Prayer-Soldier writes "
OPINION: On 3 Dec 2013, FOCUS VP of Training and Formation, John Zimmer posted an explanation as to why his student organization, Fellowship of Catholic University Students, was suing the United States government over the Health and Human Services Mandate. In an article titled, “'Our Sacred Honor': Why FOCUS Is Suing the U.S. Government,” Zimmer stated, “Under the demands of the HHS contraceptive mandate, our organization would be forced to violate our most sincere religious convictions and to participate in actions that, we believe, are gravely immoral.” Zimmer continued, “If we resist these demands, we face exorbitant fines that would severely cripple, if not destroy, our organization and its missionary activities.”
According to the Becket Fund for Religious Liberty, there are currently 87 cases which challenge the Constitutionality of the HHS Mandate. Of those, 45 of the cases involve for profit organizations and 42 involve non-profits such as FOCUS. The concern of these organizations is that they are being asked to pay for drugs or procedures which are contrary to their established religious beliefs. They argue that the First Amendment protects the free exercise of their religious beliefs and that they should not be forced to pay for, and subsequently encouraging what they believe to be the immoral choices of others.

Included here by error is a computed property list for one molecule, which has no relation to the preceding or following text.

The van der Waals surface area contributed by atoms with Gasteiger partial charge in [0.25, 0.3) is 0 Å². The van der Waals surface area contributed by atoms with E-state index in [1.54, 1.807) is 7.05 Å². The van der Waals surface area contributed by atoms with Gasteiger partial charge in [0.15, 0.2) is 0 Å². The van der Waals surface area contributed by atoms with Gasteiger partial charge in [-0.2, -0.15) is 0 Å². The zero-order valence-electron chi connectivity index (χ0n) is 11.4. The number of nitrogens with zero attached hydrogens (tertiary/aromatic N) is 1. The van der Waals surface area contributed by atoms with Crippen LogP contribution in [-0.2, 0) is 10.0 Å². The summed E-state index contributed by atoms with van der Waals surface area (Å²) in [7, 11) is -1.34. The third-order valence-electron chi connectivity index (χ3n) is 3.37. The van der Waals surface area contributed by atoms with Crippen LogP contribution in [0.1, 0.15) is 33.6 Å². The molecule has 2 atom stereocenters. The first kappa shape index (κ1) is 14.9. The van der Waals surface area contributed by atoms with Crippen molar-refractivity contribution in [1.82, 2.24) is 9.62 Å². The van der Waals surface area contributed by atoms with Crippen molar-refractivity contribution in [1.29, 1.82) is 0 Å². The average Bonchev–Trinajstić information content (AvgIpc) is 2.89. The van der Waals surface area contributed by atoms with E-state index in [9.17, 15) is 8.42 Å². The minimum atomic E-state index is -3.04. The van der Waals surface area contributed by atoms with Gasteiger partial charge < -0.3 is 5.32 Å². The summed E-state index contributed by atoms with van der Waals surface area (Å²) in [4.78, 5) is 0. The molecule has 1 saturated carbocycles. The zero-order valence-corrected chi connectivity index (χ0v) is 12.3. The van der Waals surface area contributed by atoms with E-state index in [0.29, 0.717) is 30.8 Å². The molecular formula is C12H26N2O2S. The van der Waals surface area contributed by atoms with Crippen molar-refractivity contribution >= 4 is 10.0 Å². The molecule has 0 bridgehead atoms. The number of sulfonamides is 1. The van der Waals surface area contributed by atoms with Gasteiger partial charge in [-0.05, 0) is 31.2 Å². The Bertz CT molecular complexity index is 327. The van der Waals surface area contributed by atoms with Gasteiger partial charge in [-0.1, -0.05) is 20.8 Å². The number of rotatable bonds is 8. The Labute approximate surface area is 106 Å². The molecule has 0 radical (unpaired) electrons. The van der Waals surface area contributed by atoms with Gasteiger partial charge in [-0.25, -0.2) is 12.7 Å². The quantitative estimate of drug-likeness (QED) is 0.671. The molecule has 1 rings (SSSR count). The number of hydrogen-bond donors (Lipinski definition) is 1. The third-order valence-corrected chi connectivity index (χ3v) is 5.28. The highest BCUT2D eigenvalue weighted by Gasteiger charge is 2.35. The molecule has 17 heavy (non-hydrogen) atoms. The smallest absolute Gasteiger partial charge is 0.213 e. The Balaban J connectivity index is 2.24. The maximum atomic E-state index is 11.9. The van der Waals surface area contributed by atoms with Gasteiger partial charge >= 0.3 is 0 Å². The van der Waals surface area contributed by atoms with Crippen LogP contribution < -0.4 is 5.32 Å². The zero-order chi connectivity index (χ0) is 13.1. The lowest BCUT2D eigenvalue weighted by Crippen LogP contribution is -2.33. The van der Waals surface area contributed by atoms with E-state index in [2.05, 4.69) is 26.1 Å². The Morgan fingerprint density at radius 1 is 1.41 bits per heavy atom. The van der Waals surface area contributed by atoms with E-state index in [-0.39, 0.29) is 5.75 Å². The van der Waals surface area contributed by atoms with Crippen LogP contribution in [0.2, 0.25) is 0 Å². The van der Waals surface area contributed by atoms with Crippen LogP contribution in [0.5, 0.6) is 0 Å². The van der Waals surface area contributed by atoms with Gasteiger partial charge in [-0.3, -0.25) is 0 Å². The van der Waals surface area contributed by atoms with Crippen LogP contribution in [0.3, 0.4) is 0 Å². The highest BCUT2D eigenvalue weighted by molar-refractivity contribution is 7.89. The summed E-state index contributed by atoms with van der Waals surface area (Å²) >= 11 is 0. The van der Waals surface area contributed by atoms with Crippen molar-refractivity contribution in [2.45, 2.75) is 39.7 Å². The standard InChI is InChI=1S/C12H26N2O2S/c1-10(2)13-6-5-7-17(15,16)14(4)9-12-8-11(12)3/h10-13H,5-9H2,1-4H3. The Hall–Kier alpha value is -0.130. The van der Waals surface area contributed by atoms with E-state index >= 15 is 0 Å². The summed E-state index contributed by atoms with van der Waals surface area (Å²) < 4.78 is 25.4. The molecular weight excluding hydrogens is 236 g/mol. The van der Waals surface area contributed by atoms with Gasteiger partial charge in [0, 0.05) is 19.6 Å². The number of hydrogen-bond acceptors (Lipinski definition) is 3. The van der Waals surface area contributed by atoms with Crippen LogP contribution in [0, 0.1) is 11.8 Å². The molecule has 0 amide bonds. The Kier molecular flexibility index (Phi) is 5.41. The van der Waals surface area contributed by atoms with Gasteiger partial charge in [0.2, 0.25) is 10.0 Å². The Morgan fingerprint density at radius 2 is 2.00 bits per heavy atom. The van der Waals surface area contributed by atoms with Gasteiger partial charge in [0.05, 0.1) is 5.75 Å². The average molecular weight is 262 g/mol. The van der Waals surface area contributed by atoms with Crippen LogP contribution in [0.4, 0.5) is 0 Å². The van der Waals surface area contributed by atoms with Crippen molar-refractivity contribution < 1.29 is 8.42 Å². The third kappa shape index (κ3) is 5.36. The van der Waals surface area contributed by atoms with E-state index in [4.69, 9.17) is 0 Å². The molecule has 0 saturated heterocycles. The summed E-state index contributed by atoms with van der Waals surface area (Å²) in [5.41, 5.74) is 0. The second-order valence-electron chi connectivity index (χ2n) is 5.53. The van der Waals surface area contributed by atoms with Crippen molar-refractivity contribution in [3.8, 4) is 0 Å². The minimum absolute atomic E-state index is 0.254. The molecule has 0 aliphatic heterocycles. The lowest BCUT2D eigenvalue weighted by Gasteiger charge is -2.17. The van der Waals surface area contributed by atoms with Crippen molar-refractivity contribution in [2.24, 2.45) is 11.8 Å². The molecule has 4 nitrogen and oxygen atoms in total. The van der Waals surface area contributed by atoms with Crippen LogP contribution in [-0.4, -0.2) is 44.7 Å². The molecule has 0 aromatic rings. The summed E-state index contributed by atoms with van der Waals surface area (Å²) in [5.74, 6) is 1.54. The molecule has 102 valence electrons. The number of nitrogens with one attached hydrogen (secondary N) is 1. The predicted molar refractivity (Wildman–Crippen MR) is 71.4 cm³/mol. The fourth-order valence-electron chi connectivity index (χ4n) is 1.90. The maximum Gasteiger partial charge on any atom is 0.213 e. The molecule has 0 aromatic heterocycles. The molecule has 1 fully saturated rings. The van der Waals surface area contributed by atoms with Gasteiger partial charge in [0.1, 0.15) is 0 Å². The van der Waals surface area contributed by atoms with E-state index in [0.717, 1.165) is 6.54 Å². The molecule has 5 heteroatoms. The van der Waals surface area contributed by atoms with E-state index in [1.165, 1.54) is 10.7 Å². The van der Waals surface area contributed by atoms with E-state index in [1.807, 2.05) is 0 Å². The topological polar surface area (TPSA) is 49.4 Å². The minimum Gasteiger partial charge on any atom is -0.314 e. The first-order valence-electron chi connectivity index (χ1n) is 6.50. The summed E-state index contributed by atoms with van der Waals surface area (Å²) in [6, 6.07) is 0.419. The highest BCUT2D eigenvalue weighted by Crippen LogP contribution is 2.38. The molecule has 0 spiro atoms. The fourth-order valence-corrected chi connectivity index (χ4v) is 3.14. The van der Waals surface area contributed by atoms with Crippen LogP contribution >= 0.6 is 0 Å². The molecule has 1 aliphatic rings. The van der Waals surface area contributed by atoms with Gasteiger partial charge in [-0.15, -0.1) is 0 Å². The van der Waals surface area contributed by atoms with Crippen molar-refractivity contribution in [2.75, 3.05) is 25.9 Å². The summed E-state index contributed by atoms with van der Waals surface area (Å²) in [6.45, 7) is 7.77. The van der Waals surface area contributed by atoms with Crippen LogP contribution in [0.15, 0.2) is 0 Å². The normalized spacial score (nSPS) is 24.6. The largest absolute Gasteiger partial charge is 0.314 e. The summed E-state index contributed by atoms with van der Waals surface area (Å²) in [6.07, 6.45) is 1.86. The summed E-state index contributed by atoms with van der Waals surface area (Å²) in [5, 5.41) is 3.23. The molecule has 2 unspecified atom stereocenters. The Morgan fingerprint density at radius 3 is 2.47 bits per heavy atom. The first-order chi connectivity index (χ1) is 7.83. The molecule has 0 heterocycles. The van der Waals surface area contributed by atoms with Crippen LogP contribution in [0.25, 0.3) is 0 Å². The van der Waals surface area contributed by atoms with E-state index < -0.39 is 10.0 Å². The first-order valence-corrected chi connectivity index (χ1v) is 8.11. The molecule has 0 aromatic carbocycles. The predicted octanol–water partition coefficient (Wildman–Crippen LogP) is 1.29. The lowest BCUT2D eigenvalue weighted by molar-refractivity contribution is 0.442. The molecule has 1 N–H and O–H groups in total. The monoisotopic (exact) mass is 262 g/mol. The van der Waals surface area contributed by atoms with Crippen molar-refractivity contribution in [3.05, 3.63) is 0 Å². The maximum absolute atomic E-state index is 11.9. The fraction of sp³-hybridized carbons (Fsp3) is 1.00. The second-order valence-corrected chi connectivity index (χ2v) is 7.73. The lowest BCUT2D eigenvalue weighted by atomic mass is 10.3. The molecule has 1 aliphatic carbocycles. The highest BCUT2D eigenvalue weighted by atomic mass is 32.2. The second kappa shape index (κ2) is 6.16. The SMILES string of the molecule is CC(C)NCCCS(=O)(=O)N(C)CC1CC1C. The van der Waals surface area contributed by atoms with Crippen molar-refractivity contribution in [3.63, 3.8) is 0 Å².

FOCUS points out that they, “...are NOT attempting to prevent anyone from choosing to use contraceptives.” The issue is whether the government has the right to force someone to pay for and subsequently support behavior which is contrary to their moral religious convictions.
According to a USA Today article published 7 Dec 2013, not all Catholic students are against the HHS Mandate. The article states, “some Catholics argue that the lawsuits represent a small, conservative faction of Catholics. USA Today quotes Meghan Smith, an associate at Catholics for Choice, who states, "These lawsuits don't actually reflect what Catholics want to see for our insurance coverage." Smith continues, "Institutions don't have religious liberty rights; individuals do. It's about the religious liberty of the students, faculty, and staff, who deserve to have their religious freedom respected and their individual consciences respected."
The political narrative contained in such talking points as those of Smith's is that Catholics do not believe in their own faith or the doctrines of that faith which includes the respect of human life from conception to natural death and that abortion and abortifacient drugs are contrary to such religious tenants. Of course, the “small, conservative faction of Catholics” to which the USA Today article refers happens to be the religious institution known as the Catholic Church which embodies a moral belief system as reflected in biblical scripture and church doctrine as it interprets the meaning of that scripture. The argument appears to be that if members of the institution prefer the political narrative over that of the religious beliefs of their faith, then, the political narrative should prevail at the hand of government.